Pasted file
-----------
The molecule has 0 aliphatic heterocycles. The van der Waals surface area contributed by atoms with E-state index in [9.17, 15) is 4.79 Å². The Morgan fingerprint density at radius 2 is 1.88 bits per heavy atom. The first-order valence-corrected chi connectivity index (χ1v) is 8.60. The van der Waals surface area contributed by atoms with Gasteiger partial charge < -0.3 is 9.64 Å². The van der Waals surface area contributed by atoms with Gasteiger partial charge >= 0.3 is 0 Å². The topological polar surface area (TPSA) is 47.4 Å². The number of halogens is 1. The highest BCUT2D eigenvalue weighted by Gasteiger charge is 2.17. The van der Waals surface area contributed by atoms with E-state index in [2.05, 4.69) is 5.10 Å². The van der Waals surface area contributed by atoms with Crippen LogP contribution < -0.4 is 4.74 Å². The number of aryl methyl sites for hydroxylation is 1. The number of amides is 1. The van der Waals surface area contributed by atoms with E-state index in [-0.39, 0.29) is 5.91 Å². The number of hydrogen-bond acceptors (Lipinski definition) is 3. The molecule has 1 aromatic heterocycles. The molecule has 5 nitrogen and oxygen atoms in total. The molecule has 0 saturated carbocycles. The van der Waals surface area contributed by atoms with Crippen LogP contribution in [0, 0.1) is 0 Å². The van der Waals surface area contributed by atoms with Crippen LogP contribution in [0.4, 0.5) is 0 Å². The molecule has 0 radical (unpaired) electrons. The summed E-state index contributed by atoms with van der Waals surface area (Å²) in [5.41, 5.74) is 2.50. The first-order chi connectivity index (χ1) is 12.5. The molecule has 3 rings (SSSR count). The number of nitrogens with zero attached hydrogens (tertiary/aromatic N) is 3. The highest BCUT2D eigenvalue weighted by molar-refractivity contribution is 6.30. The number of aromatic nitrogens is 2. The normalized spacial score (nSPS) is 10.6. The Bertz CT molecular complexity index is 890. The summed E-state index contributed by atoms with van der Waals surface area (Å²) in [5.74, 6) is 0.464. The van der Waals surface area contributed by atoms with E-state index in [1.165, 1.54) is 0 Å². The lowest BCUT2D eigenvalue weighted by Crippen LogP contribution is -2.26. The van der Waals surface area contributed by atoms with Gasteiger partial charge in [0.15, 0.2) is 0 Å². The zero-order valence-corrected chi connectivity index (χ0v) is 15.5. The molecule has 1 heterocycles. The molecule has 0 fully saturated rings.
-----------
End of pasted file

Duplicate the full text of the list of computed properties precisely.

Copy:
The molecule has 0 aliphatic heterocycles. The van der Waals surface area contributed by atoms with E-state index in [9.17, 15) is 4.79 Å². The Morgan fingerprint density at radius 2 is 1.88 bits per heavy atom. The first-order valence-corrected chi connectivity index (χ1v) is 8.60. The van der Waals surface area contributed by atoms with Gasteiger partial charge < -0.3 is 9.64 Å². The van der Waals surface area contributed by atoms with Gasteiger partial charge >= 0.3 is 0 Å². The topological polar surface area (TPSA) is 47.4 Å². The number of halogens is 1. The highest BCUT2D eigenvalue weighted by Gasteiger charge is 2.17. The van der Waals surface area contributed by atoms with E-state index in [2.05, 4.69) is 5.10 Å². The van der Waals surface area contributed by atoms with Crippen LogP contribution < -0.4 is 4.74 Å². The number of aryl methyl sites for hydroxylation is 1. The number of amides is 1. The van der Waals surface area contributed by atoms with E-state index in [-0.39, 0.29) is 5.91 Å². The number of hydrogen-bond acceptors (Lipinski definition) is 3. The molecule has 1 aromatic heterocycles. The molecule has 5 nitrogen and oxygen atoms in total. The molecule has 0 saturated carbocycles. The van der Waals surface area contributed by atoms with Crippen LogP contribution in [0, 0.1) is 0 Å². The van der Waals surface area contributed by atoms with Crippen LogP contribution in [0.4, 0.5) is 0 Å². The molecule has 0 radical (unpaired) electrons. The summed E-state index contributed by atoms with van der Waals surface area (Å²) in [5.41, 5.74) is 2.50. The first-order chi connectivity index (χ1) is 12.5. The molecule has 3 rings (SSSR count). The number of nitrogens with zero attached hydrogens (tertiary/aromatic N) is 3. The highest BCUT2D eigenvalue weighted by molar-refractivity contribution is 6.30. The number of aromatic nitrogens is 2. The normalized spacial score (nSPS) is 10.6. The Bertz CT molecular complexity index is 890. The summed E-state index contributed by atoms with van der Waals surface area (Å²) in [5.74, 6) is 0.464. The van der Waals surface area contributed by atoms with E-state index in [1.165, 1.54) is 0 Å². The lowest BCUT2D eigenvalue weighted by Crippen LogP contribution is -2.26. The van der Waals surface area contributed by atoms with Gasteiger partial charge in [0.15, 0.2) is 0 Å². The zero-order valence-corrected chi connectivity index (χ0v) is 15.5. The molecule has 1 heterocycles. The molecule has 0 fully saturated rings.